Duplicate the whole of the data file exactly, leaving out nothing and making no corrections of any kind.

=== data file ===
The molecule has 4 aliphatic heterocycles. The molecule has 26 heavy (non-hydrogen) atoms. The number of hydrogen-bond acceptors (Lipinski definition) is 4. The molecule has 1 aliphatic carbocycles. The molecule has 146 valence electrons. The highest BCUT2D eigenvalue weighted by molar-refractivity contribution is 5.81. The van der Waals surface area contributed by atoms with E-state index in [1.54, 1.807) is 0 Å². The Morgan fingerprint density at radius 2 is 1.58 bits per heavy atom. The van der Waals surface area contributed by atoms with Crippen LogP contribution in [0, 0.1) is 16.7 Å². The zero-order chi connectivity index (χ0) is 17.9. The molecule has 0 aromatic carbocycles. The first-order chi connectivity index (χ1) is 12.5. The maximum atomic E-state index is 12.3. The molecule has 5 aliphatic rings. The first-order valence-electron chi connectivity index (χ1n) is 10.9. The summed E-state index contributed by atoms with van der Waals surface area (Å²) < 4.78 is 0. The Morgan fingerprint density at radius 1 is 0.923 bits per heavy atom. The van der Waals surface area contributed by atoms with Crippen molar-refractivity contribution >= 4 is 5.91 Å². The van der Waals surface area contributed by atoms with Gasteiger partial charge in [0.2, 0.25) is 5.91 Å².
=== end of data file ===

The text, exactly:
The molecule has 4 aliphatic heterocycles. The molecule has 26 heavy (non-hydrogen) atoms. The number of hydrogen-bond acceptors (Lipinski definition) is 4. The molecule has 1 aliphatic carbocycles. The molecule has 146 valence electrons. The highest BCUT2D eigenvalue weighted by molar-refractivity contribution is 5.81. The van der Waals surface area contributed by atoms with E-state index in [1.54, 1.807) is 0 Å². The Morgan fingerprint density at radius 2 is 1.58 bits per heavy atom. The van der Waals surface area contributed by atoms with Crippen LogP contribution in [0, 0.1) is 16.7 Å². The zero-order chi connectivity index (χ0) is 17.9. The molecule has 0 aromatic carbocycles. The first-order chi connectivity index (χ1) is 12.5. The maximum atomic E-state index is 12.3. The molecule has 5 aliphatic rings. The first-order valence-electron chi connectivity index (χ1n) is 10.9. The summed E-state index contributed by atoms with van der Waals surface area (Å²) < 4.78 is 0. The Morgan fingerprint density at radius 1 is 0.923 bits per heavy atom. The van der Waals surface area contributed by atoms with Crippen molar-refractivity contribution >= 4 is 5.91 Å². The van der Waals surface area contributed by atoms with Gasteiger partial charge in [0.2, 0.25) is 5.91 Å².